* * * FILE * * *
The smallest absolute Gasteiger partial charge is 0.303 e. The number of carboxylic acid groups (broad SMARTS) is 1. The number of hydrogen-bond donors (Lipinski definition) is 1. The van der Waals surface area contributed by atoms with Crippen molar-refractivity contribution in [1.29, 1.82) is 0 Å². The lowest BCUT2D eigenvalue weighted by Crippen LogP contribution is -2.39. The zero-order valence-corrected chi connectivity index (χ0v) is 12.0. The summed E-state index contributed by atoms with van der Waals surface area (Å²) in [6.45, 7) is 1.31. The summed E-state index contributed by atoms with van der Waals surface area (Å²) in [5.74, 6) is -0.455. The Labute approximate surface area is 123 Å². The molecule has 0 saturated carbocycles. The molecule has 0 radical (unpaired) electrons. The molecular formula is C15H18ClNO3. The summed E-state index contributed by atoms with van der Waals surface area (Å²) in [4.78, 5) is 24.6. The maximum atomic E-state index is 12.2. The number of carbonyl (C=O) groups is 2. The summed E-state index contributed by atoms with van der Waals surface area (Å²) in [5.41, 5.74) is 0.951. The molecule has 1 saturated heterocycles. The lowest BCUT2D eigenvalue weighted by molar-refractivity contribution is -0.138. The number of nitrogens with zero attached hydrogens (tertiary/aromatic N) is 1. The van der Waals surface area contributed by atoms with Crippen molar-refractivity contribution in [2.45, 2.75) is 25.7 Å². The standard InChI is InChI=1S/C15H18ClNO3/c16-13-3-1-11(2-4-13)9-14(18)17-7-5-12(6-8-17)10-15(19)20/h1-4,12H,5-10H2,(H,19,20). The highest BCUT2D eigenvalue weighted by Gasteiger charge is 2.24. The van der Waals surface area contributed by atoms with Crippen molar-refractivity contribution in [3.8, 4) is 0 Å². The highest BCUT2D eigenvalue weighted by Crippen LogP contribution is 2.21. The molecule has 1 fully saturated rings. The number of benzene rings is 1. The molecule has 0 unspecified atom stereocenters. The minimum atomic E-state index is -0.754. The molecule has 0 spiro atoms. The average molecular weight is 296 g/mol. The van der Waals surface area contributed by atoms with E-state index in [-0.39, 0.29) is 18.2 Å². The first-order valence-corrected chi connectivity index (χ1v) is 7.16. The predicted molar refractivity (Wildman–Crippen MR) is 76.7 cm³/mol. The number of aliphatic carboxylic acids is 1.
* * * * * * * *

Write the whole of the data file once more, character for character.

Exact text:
The smallest absolute Gasteiger partial charge is 0.303 e. The number of carboxylic acid groups (broad SMARTS) is 1. The number of hydrogen-bond donors (Lipinski definition) is 1. The van der Waals surface area contributed by atoms with Crippen molar-refractivity contribution in [1.29, 1.82) is 0 Å². The lowest BCUT2D eigenvalue weighted by Crippen LogP contribution is -2.39. The zero-order valence-corrected chi connectivity index (χ0v) is 12.0. The summed E-state index contributed by atoms with van der Waals surface area (Å²) in [6.45, 7) is 1.31. The summed E-state index contributed by atoms with van der Waals surface area (Å²) in [5.74, 6) is -0.455. The Labute approximate surface area is 123 Å². The molecule has 0 saturated carbocycles. The molecule has 0 radical (unpaired) electrons. The molecular formula is C15H18ClNO3. The summed E-state index contributed by atoms with van der Waals surface area (Å²) in [4.78, 5) is 24.6. The maximum atomic E-state index is 12.2. The number of carbonyl (C=O) groups is 2. The summed E-state index contributed by atoms with van der Waals surface area (Å²) in [5.41, 5.74) is 0.951. The molecule has 1 saturated heterocycles. The lowest BCUT2D eigenvalue weighted by molar-refractivity contribution is -0.138. The number of nitrogens with zero attached hydrogens (tertiary/aromatic N) is 1. The van der Waals surface area contributed by atoms with Crippen molar-refractivity contribution in [2.45, 2.75) is 25.7 Å². The standard InChI is InChI=1S/C15H18ClNO3/c16-13-3-1-11(2-4-13)9-14(18)17-7-5-12(6-8-17)10-15(19)20/h1-4,12H,5-10H2,(H,19,20). The highest BCUT2D eigenvalue weighted by Gasteiger charge is 2.24. The van der Waals surface area contributed by atoms with Crippen molar-refractivity contribution in [3.8, 4) is 0 Å². The highest BCUT2D eigenvalue weighted by Crippen LogP contribution is 2.21. The molecule has 1 fully saturated rings. The number of benzene rings is 1. The molecule has 0 unspecified atom stereocenters. The minimum atomic E-state index is -0.754. The molecule has 0 spiro atoms. The average molecular weight is 296 g/mol. The van der Waals surface area contributed by atoms with E-state index in [-0.39, 0.29) is 18.2 Å². The first-order valence-corrected chi connectivity index (χ1v) is 7.16. The predicted molar refractivity (Wildman–Crippen MR) is 76.7 cm³/mol. The number of aliphatic carboxylic acids is 1.